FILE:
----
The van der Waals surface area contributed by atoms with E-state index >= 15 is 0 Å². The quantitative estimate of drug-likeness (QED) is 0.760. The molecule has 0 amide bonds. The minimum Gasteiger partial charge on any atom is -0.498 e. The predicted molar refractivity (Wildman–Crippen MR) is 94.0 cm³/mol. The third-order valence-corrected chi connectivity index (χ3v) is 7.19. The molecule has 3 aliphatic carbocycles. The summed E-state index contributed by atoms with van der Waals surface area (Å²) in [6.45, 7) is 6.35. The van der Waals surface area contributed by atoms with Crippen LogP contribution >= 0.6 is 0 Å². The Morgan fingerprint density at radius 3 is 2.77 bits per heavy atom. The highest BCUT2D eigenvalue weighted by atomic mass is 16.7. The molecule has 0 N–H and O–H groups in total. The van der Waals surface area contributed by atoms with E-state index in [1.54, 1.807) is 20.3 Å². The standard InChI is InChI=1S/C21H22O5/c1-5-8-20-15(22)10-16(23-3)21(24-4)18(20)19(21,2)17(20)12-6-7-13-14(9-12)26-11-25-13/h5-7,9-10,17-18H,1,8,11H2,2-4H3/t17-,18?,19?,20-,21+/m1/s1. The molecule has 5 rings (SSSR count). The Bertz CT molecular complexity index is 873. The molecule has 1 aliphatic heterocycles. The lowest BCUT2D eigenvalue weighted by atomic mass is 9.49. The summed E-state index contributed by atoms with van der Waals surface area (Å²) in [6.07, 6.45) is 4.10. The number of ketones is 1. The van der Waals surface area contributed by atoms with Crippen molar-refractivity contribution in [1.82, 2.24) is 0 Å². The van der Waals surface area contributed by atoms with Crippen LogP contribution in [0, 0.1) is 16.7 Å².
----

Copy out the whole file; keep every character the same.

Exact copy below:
The van der Waals surface area contributed by atoms with E-state index >= 15 is 0 Å². The quantitative estimate of drug-likeness (QED) is 0.760. The molecule has 0 amide bonds. The minimum Gasteiger partial charge on any atom is -0.498 e. The predicted molar refractivity (Wildman–Crippen MR) is 94.0 cm³/mol. The third-order valence-corrected chi connectivity index (χ3v) is 7.19. The molecule has 3 aliphatic carbocycles. The summed E-state index contributed by atoms with van der Waals surface area (Å²) in [6.45, 7) is 6.35. The van der Waals surface area contributed by atoms with Crippen LogP contribution >= 0.6 is 0 Å². The Morgan fingerprint density at radius 3 is 2.77 bits per heavy atom. The highest BCUT2D eigenvalue weighted by atomic mass is 16.7. The molecule has 0 N–H and O–H groups in total. The van der Waals surface area contributed by atoms with E-state index in [1.54, 1.807) is 20.3 Å². The standard InChI is InChI=1S/C21H22O5/c1-5-8-20-15(22)10-16(23-3)21(24-4)18(20)19(21,2)17(20)12-6-7-13-14(9-12)26-11-25-13/h5-7,9-10,17-18H,1,8,11H2,2-4H3/t17-,18?,19?,20-,21+/m1/s1. The molecule has 5 rings (SSSR count). The Bertz CT molecular complexity index is 873. The molecule has 1 aliphatic heterocycles. The lowest BCUT2D eigenvalue weighted by atomic mass is 9.49. The summed E-state index contributed by atoms with van der Waals surface area (Å²) in [6.07, 6.45) is 4.10. The number of ketones is 1. The van der Waals surface area contributed by atoms with Crippen molar-refractivity contribution in [1.82, 2.24) is 0 Å². The van der Waals surface area contributed by atoms with Crippen LogP contribution in [0, 0.1) is 16.7 Å².